► Minuteman Health NewsroomOctober 5, 2015

Minuteman Health Position Statement on CMS Risk Corridor Annoucement

Boston 10/5/2015 - On Thursday, Oct. 1, the Centers for Medicare & Medicaid Services announced a payout of just 12.6 percent of the 2014 “Risk Corridor” disbursements owed to health plans nationwide. The purpose of this temporary, three-year program was to limit health plan losses or gains beyond an allowable range. Thus, if a company had a windfall profit it would pay into the Risk Corridor pool; if it suffered an unforeseen loss it would receive money from the pool. This was determined as a percentage of premium.

Minuteman impact
Minuteman lacked confidence that the program would work as forecast by CMS, and had subsequently not counted on the money in year-end public filings. Minuteman was owed only $281,088 for the 2014 plan year. We recorded this as required on our income statement, but on our balance sheet we categorized the Risk Corridor receivable as a “non-admitted asset”—a polite, insurance-speak way of saying we do not believe we will ever see the money. In short, for 2014 the Risk Corridor amount due Minuteman was immaterial and Minuteman did not count on receiving it.

Risk Corridor is not the real issue
The root problem is another federal program called “Risk Adjustment.” Risk Adjustment is not working as envisioned. Its intent was to have insurance companies with healthier members pay companies with sicker members. This is conceptually sound and works well in the private-sector market today. However, Risk Adjustment is not working as intended. It has created significant volatility in the market and has inadvertently penalized the very low-cost, high-efficiency plans the ACA originally sought to encourage.

Minuteman Risk Adjustment example
Minuteman was designed to be a narrow-network, lower-cost option for consumers. We’ve achieved this by contracting with providers offering high-quality, cost-effective care. All such models have historically attracted positive selection (healthier members), and under any risk adjustment model Minuteman could indeed pay out. From the beginning we have taken this into account by pricing to an average (or ‘1.0’ population), which would mean that if lower claims were generated due to a healthier population, the remaining premium dollars would be allocated to payout under the Risk Adjustment programs.

Risk Adjustment is not working in this fashion, however. Below is a link to a series of documents and studies that lay out some of the fundamental problems with the current methodology, and market average premium distortions. A few examples of the results:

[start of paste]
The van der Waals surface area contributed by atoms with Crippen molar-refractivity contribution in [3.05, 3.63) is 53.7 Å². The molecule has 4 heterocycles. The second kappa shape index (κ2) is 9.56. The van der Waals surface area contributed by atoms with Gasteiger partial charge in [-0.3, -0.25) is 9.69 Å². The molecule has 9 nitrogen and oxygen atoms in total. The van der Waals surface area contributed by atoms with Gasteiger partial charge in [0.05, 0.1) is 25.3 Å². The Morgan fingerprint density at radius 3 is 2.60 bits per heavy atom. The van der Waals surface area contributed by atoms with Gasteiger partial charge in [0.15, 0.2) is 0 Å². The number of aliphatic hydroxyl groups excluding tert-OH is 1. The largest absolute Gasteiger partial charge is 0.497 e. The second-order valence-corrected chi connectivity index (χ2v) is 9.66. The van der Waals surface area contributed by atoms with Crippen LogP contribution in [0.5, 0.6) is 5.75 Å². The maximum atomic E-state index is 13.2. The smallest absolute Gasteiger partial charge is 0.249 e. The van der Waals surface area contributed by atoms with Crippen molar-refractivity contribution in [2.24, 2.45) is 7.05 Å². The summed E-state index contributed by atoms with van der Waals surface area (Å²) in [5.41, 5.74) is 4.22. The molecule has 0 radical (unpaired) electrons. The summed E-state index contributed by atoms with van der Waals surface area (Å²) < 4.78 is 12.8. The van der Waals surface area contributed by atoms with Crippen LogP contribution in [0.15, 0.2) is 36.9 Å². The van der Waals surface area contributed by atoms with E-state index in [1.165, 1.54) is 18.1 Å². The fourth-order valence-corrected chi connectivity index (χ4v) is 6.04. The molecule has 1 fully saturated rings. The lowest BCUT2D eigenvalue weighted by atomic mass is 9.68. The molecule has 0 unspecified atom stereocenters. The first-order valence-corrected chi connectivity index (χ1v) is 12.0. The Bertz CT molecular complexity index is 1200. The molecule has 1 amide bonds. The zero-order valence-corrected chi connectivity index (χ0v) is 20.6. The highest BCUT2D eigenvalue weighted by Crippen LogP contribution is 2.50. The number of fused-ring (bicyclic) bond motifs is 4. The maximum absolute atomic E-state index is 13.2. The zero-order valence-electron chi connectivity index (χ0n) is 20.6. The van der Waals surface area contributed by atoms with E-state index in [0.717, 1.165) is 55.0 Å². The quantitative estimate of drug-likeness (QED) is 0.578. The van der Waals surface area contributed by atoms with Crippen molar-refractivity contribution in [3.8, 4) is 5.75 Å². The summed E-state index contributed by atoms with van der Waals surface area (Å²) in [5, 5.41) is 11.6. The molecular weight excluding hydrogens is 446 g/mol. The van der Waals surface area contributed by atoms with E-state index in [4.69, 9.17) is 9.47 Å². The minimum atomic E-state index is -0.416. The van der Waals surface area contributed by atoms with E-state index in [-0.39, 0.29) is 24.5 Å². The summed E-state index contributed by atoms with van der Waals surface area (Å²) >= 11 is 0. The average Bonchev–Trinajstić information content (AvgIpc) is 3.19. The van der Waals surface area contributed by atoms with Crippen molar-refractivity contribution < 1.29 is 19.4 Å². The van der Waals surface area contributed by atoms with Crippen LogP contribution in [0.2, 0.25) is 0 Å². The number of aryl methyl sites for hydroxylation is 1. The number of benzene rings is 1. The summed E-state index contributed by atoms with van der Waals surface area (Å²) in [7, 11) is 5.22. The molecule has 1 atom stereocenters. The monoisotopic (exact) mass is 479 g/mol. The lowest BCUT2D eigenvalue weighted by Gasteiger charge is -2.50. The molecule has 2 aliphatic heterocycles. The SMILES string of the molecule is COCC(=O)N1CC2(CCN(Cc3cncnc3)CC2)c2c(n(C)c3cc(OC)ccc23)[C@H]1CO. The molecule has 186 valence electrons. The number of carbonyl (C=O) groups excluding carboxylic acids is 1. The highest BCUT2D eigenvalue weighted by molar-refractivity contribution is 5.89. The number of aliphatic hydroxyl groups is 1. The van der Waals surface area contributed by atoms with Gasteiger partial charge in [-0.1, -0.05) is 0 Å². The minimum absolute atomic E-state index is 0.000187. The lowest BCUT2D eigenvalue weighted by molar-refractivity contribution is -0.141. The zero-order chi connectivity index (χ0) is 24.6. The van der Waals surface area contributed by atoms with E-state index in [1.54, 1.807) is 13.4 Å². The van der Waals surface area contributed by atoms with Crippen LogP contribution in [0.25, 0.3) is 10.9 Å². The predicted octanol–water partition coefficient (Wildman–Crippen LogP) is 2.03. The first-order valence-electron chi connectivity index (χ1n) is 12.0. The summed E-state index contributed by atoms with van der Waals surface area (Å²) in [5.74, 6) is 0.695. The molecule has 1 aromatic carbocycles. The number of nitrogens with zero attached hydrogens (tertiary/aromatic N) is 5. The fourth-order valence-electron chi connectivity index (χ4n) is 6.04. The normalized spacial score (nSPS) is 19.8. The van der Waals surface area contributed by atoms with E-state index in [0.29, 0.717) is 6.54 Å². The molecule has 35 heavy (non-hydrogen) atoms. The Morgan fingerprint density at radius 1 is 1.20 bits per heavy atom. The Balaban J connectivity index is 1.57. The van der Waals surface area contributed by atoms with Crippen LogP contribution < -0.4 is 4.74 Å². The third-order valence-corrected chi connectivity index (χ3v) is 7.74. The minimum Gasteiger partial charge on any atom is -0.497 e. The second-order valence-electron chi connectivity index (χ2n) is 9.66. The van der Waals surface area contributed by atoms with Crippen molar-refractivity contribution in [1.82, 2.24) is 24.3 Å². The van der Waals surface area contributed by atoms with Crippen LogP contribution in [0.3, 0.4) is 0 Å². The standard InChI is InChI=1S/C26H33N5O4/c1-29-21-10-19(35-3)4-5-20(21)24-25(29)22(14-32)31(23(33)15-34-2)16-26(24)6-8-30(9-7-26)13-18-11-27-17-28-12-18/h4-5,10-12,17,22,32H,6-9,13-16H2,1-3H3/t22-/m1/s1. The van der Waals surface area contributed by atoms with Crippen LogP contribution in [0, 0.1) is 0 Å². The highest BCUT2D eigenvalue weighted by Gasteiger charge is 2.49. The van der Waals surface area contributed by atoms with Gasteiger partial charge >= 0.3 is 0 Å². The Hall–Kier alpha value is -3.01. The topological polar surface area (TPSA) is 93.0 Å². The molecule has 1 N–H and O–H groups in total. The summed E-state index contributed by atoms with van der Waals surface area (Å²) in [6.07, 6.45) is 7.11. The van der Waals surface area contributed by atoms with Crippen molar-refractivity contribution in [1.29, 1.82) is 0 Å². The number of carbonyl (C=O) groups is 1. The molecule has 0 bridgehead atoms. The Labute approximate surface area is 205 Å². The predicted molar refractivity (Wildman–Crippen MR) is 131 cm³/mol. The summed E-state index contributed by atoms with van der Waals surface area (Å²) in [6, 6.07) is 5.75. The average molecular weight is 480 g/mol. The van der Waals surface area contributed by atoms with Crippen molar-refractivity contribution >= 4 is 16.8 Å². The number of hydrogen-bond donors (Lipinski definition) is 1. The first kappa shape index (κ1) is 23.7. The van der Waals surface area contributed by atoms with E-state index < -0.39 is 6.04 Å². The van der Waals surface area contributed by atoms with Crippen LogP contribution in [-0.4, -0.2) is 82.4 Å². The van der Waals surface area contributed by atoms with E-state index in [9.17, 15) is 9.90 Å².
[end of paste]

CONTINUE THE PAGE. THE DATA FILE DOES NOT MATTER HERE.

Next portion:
• For 2014, Minuteman paid out 71 percent of premium – effectively to Blue Cross.
    • This was down from an earlier government calculation indicating we would have to pay out over 100 percent of premium. (This is of course insane; we do have claims to pay.)
    • We had under 2,000 members, and only a few hundred for the whole year.
    • Forty percent of what Minuteman paid was simply due to the fact that our premiums are lower. That is, had Risk Adjustment data and methodology been sound (and they were not) then we paid an additional penalty because we are affordable.
  • For 2015, we are estimating that we will have to pay out 54 percent of premium.
    • Even with this, our August YTD financials showed us running at an 80 percent MLR overall (note – the Risk Corridor announcement will likely impact this going forward).
    • These estimates are on a much larger membership base of over 14,000 members.
  • For 2016 rates, we have again included a significant payout estimate to our competitors.
    • These issues are not affecting just Minuteman. Smaller, high-growth, lower-cost plans across the nation have been harmed by this initial Risk Adjustment methodology. These range from provider-sponsored health plans to ACA-expanded Medicaid plans, and from investor-funded startups to federally-backed coops. We will continue to work with these plans and CMS to help evolve the process to a more stable and logical conclusion.

Tying back to Risk Corridors